Book Review: Earth (The Book)

A while back Jon Stewart and the other writers from the popular The Daily Show with Jon Stewart wrote a parody of high school Social Studies textbooks called America (The Book): A Guide to Democracy Inaction. That was a great piece of satire because it lambasted something most Americans were familiar with and it had a structurally solid skeleton on which to drape its parody. We all knew what he was talking about, or at least we knew we should know, which was often kind of the point. It had a target that was specific enough to structure a book around, but multifaceted enough to offer plenty of material. Earth (The Book) is also pretty funny in places, but not quite as much so as its predecessor, partially owing to the fact that it’s kind of a mess and doesn’t have much of a structure.

Stewart et al. cast Earth (The Book) as a guide for the benefit of alien visitors who arrive on our 3rd planet from the Sun after the human race has managed to annihilate itself in one way or another. Kind of a friendly guide book aiming to hit the highlights. None of us will be here to explain all the stuff they’ll find in the ruins, so it falls to this tome to explain not only the basics like Earth’s geology and weather, but also such inexplicable nonsense (to an outsider, anyway) like commerce, culture, religion, art, and science. Rather than large paragraphs of text, the book relies on a lot of gags derived from pictures, fake newsclippings, charts, photographs, and other visual aids with scattershots of text to go along with them. This being a Daily Show production, every page oozes irony, sarcasm, and humorous self-deprecation, and it often works. Noting on the page about film that “We called Hollywood the Dream Factory; unfortunately most people who went to work there ended up working at the Cheesecake Factory” is pretty witty, as is crediting Alexander Graham Bell as the inventor of “The Watson Summoner.” And there’s lots of stuff like that spread throughout the book.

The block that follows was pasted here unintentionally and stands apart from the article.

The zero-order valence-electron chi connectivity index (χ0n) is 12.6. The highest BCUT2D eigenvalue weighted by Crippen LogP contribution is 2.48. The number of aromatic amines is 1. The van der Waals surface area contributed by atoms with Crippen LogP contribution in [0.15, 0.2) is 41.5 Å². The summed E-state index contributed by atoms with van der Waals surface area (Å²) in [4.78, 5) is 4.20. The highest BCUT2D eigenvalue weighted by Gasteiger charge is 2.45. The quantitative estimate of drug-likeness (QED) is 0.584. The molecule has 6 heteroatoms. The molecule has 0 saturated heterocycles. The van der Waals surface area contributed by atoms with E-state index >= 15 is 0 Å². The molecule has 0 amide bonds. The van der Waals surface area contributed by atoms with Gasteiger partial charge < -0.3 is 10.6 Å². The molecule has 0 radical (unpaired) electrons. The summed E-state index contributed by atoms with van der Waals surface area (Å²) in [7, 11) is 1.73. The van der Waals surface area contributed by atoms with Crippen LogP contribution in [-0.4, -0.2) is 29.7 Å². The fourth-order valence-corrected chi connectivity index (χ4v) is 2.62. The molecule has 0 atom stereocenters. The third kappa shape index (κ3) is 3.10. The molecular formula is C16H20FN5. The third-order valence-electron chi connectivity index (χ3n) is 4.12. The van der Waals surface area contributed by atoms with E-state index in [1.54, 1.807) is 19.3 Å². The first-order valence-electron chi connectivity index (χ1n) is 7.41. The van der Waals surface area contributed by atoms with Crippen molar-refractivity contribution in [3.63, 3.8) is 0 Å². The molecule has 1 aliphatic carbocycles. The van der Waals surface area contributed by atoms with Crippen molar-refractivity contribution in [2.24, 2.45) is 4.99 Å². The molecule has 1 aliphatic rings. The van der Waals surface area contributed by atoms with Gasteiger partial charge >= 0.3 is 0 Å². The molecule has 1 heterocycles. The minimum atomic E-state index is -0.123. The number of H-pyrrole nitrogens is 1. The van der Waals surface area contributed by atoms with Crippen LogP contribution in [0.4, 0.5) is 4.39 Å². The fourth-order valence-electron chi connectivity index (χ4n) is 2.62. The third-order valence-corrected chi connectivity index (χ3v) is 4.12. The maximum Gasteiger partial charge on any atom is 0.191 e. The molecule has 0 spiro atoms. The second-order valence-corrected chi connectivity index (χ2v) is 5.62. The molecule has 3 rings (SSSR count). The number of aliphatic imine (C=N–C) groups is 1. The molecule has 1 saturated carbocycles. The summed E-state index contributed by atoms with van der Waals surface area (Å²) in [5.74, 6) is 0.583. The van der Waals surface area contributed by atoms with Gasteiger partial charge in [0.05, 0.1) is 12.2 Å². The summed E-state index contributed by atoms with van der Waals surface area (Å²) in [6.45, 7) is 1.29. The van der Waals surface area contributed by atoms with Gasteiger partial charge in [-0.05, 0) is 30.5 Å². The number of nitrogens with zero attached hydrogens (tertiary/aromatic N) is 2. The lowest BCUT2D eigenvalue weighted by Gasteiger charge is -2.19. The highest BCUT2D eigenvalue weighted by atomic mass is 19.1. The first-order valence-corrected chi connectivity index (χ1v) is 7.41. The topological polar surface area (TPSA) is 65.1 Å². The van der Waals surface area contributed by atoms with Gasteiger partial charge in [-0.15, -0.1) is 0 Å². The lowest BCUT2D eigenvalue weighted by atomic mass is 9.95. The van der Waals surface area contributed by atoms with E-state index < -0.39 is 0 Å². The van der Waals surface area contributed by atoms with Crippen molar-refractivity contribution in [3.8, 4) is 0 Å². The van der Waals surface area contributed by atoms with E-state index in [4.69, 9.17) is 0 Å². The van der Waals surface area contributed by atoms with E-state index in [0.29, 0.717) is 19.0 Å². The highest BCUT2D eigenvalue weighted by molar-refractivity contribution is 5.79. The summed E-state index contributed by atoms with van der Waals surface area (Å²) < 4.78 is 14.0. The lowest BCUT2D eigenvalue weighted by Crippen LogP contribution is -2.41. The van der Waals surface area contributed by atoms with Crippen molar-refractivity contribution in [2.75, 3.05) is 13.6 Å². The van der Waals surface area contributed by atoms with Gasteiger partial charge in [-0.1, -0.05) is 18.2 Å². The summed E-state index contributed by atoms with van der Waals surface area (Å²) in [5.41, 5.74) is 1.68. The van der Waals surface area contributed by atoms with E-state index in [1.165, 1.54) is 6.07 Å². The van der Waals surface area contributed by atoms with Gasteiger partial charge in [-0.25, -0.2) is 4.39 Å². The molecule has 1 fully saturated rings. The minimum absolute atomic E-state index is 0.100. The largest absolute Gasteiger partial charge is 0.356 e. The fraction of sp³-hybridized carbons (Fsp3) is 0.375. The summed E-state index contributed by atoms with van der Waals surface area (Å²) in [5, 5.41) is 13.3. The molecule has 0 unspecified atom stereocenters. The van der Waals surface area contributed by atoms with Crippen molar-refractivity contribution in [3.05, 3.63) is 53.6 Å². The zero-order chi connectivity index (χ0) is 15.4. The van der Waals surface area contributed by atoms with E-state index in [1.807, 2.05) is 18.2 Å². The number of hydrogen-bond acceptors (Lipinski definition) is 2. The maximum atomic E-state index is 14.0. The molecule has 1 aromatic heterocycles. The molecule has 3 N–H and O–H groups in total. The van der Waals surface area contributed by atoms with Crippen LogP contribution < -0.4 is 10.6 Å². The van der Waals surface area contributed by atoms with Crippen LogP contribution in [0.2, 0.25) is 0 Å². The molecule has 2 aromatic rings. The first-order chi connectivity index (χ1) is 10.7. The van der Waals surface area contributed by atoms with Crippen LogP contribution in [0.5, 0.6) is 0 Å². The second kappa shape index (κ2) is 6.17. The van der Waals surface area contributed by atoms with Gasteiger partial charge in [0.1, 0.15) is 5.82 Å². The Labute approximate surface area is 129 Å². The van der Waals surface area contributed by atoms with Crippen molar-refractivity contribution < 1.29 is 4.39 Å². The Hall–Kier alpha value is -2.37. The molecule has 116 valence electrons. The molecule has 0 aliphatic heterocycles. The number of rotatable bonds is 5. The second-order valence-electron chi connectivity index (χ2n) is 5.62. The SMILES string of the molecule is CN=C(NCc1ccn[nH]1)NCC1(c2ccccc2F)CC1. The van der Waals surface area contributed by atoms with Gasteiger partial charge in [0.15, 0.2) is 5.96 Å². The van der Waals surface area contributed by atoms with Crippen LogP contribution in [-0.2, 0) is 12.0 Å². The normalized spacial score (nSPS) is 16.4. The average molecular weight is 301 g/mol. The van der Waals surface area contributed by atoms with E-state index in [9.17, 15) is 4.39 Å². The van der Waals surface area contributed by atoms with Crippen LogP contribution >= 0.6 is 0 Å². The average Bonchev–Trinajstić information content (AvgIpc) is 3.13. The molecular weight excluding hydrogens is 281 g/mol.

Unfortunately, Earth (The Book) is fairly uneven, with a few too many of the jokes falling flat or relying too much on the same gag that you had just read a dozen pages earlier. The graphic-heavy nature of the pages also make the book tiring to read in long sittings, but you may get much better experiences out of it by just reading it a page or three at a time when you find yourself with a few spare moments. Whenever that might be. I’m not judging.

In the end, Earth (The Book) is worth reading if you’re a fan of Stewart’s (and probably more to the point, his writers’) brand of irony comedic self immolation. America (The Book) worked much better both as a concept and in execution, though, so if you haven’t read that one yet I’d start there.

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